You've got to know when to hold 'em
Know when to fold 'em
Know when to walk away
And know when to run
--Kenny Rogers, The Gambler
Know when to fold 'em
Know when to walk away
And know when to run
--Kenny Rogers, The Gambler
After the Fifth Circuit’s opinion in Barron & Newburger, P.C. v. Texas Skyline Ltd. (Matter of Woerner), 783 F.3d 286 (5th Cir. 2015), lawyers for bankruptcy estates breathed a sigh of relief, knowing that they could still be compensated for “good gambles” gone awry. However, how would the courts measure a “good gamble” in the context of a case that didn’t quite work out? Two decisions issued on the same day help answer that question. In Case No. 13-33264, Digerati Technologies, Inc. (Bankr. S.D. Tex. 8/21/15), a highly contentious case resulted in a confirmed plan but only after an initial plan proposed by management was rejected. In Case No. 10-11365, In re Woerner(Bankr. W.D. Tex. 8/21/15), the Bankruptcy Court that ruled in the case that was eventually reversed by the en banc Fifth Circuit reconsidered its ruling following remand. In both cases, debtor’s counsel received some but not all of the fees requested.
Judge Jeff Bohm described the new regime following the death of Pro-Snax in these words:
The Court issues this opinion in the wake of the Fifth Circuit's issuance of In re Woerner,783 F.3d 266 (5th Cir. 2015), a watershed case because of its rejection of the 17-year-old holding of Matter of Pro-Snax Distributors, Inc., 157 F.3d 414 (5th Cir. 1998). Now, the law in the Fifth Circuit is that bankruptcy courts should evaluate fee applications under a "good gamble" approach rather than the "identifiable, tangible, material benefit" retrospective standard. The debtors' bar is breathing a sigh of relief in the wake of this change in the law. However, as this opinion shows, merely because Pro-Snax is gone does not necessarily mean that fee applications will more easily be approved in their entirety.
Digerati Technologies, Inc., p. 1. This post will look at what the new cases tell us about how courts will look at compensation in less than successful cases.
Digerati Technologies, Inc. involved a publicly held company with over 6,000 shareholders. At the time the case was filed, two factions contended that they were the rightfully constituted board of directors. The management group that filed the bankruptcy was opposed by a creditor group consisting of individuals who had sold their oilfield services companies to the Debtor.
In its opinion, the Court detailed several motions put forward by Debtor’s counsel that were denied, a discovery dispute and a plan that was denied because the continued participation of management was not in the best interest of creditors. Ultimately, the Debtor proposed a joint plan with the principal creditor group which was confirmed.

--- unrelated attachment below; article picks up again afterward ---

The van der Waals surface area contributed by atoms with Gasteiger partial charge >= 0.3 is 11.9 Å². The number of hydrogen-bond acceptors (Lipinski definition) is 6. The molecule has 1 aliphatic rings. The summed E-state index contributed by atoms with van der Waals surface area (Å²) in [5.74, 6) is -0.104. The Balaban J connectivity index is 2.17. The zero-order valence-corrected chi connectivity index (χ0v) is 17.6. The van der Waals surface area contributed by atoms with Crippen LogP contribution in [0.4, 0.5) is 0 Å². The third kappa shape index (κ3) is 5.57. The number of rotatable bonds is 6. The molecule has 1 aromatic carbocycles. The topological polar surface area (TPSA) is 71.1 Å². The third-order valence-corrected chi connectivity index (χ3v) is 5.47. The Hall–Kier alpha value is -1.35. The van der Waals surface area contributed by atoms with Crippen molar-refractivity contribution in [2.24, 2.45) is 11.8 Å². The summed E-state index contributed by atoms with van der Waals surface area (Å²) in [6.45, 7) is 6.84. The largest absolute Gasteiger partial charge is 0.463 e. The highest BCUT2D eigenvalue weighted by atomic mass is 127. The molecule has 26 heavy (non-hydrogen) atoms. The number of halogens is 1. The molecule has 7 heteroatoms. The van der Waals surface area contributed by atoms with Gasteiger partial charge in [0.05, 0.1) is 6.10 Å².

Debtor’s counsel filed a final fee application seeking fees in the amount of approximately $1.2 million. The fee application was opposed by the creditor group. The Court conducted hearings on the fee application over parts of eight days. Three witnesses testified, two attorneys from the applicant and one attorney for the objectors. The Court found that each of the attorney-witnesses were credible and accorded their testimony equal weight.
In the Woerner case, an individual filed chapter 11 bankruptcy following an adverse ruling in a state court case involving claims of fraud and breach of fiduciary duty. Two creditors took an extremely active role in the case, both of whom had been partners with the Debtor in different partnership ventures. The Texas Skyline parties ultimately recovered a judgment in the amount of $1,308,000. John T. Baker, Jr., a partner in different ventures, asserted unliquidated claims. Both Texas Skyline and Baker, as well as a third creditor, filed complaints to determine dischargeability.
The Texas Skyline parties stated an interested in reaching a negotiated settlement. The parties conducted a mediation before a sitting Bankruptcy Judge. Although the mediation was not successful, the parties continued to negotiate throughout the case. Baker filed a Motion to Convert the case based on the fact that the Debtor had omitted certain brass statues from his schedules. Debtor’s counsel amended the schedules to disclose the statues, as well as additional assets the Debtor had failed to schedule. Shortly thereafter, the Debtor and Baker reached a settlement which was documented in a Motion to Compromise and Settle filed with the Court. However, Baker reneged upon the settlement and insisted on proceeding with the hearing on the Motion to Convert. The Court granted the Motion to Convert based primarily on the failure to disclose. Although the Debtor had filed a proposed plan, the Court did not allow the plan to go forward.